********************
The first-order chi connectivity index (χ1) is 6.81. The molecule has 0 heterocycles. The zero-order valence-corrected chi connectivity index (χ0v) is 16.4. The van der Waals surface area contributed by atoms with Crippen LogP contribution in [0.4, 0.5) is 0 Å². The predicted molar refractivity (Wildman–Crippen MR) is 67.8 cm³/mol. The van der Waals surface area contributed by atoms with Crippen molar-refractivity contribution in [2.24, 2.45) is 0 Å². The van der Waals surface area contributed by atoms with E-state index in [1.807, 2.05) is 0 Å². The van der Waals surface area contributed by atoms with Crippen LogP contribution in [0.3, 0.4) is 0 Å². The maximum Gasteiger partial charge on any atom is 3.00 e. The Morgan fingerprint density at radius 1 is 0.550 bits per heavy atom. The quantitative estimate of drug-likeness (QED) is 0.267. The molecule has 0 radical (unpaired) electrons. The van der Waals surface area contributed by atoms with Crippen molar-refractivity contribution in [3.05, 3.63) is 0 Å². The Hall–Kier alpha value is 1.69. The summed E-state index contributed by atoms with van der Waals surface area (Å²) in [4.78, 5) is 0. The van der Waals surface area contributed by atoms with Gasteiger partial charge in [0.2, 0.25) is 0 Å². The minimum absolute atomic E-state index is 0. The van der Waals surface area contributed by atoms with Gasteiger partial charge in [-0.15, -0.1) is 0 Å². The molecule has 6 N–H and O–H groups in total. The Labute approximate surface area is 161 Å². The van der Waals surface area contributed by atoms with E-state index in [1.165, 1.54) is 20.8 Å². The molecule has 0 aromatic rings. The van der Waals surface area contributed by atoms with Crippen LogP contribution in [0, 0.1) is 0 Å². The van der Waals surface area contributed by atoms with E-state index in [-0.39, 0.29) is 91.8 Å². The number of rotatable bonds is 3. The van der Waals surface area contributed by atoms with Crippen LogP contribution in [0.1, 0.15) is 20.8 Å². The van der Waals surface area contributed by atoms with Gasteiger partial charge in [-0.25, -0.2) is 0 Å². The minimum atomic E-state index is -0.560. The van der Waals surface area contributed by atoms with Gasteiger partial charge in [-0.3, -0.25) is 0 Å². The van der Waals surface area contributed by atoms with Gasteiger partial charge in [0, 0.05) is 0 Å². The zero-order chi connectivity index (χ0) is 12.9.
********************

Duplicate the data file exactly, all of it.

The first-order chi connectivity index (χ1) is 6.81. The molecule has 0 heterocycles. The zero-order valence-corrected chi connectivity index (χ0v) is 16.4. The van der Waals surface area contributed by atoms with Crippen LogP contribution in [0.4, 0.5) is 0 Å². The predicted molar refractivity (Wildman–Crippen MR) is 67.8 cm³/mol. The van der Waals surface area contributed by atoms with Crippen molar-refractivity contribution in [2.24, 2.45) is 0 Å². The van der Waals surface area contributed by atoms with E-state index in [1.807, 2.05) is 0 Å². The van der Waals surface area contributed by atoms with Crippen LogP contribution in [0.3, 0.4) is 0 Å². The maximum Gasteiger partial charge on any atom is 3.00 e. The Morgan fingerprint density at radius 1 is 0.550 bits per heavy atom. The quantitative estimate of drug-likeness (QED) is 0.267. The molecule has 0 radical (unpaired) electrons. The van der Waals surface area contributed by atoms with Crippen molar-refractivity contribution in [3.05, 3.63) is 0 Å². The Hall–Kier alpha value is 1.69. The summed E-state index contributed by atoms with van der Waals surface area (Å²) in [4.78, 5) is 0. The van der Waals surface area contributed by atoms with Gasteiger partial charge in [0.2, 0.25) is 0 Å². The minimum absolute atomic E-state index is 0. The van der Waals surface area contributed by atoms with Gasteiger partial charge in [-0.15, -0.1) is 0 Å². The molecule has 6 N–H and O–H groups in total. The Labute approximate surface area is 161 Å². The van der Waals surface area contributed by atoms with E-state index in [1.165, 1.54) is 20.8 Å². The molecule has 0 aromatic rings. The van der Waals surface area contributed by atoms with Crippen LogP contribution in [0, 0.1) is 0 Å². The van der Waals surface area contributed by atoms with E-state index in [-0.39, 0.29) is 91.8 Å². The number of rotatable bonds is 3. The van der Waals surface area contributed by atoms with Crippen LogP contribution in [0.1, 0.15) is 20.8 Å². The van der Waals surface area contributed by atoms with Gasteiger partial charge in [-0.25, -0.2) is 0 Å². The minimum atomic E-state index is -0.560. The van der Waals surface area contributed by atoms with Gasteiger partial charge in [-0.3, -0.25) is 0 Å². The van der Waals surface area contributed by atoms with Gasteiger partial charge in [0, 0.05) is 0 Å². The zero-order chi connectivity index (χ0) is 12.9.